“By these and other means they may succeed for a time in alleviating their disturbed condition, but they are unable to get rid of it entirely. It continues to ferment in the depths of their being, undermining the foundations of their ordinary existence, whence it is liable to break forth again, perhaps after a long time, with renewed intensity.

“The state of uneasiness and agitation becomes more and more painful and the sense of inward emptiness more intolerable. The individual feels distracted; most of what constituted his life now seems to him to have vanished like a dream, while no new light has yet come. Indeed, he is as yet ignorant of the existence of such a light, or else he cannot believe that it may ever illuminate him.

It frequently happens that this state of inner disturbance is followed by a moral crisis. His conscience awakens or becomes more sensitive; a new sense of responsibility appears and the individual is oppressed by a heavy sense of guilt and remorse. He judges himself with severity and becomes a prey to profound discouragement. At this point it is not unusual for him to entertain ideas of suicide. To the man himself it seems as if physical annihilation were the only logical conclusion to his inner breakdown and disintegration.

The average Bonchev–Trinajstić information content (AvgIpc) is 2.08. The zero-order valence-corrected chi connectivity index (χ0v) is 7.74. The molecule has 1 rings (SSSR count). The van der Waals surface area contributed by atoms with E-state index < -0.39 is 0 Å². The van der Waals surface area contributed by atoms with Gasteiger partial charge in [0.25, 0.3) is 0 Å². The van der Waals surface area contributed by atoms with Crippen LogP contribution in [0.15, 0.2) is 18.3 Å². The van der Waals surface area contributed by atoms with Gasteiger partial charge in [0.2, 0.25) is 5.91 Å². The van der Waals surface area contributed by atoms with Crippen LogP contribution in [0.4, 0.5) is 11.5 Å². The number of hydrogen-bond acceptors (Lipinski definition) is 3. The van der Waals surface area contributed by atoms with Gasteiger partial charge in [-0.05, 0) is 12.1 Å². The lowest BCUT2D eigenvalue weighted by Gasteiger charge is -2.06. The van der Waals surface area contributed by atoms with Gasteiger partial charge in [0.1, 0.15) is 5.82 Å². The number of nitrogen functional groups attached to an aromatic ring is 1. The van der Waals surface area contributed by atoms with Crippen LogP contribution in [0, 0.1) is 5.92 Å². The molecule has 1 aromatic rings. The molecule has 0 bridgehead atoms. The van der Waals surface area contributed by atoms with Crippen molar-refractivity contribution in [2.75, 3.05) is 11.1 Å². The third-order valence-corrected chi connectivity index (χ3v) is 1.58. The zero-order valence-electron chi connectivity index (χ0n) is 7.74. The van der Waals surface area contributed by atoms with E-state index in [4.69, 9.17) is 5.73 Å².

“The forgoing description constitutes merely a general outline of such experiences. In reality individuals differ widely in their inner experiences and reactions. There are many who never reach this acute stage, while others arrive at it almost in one bound. Some are more harassed by intellectual doubts and metaphysical problems; in others the emotional depression or the moral crisis is the most pronounced feature.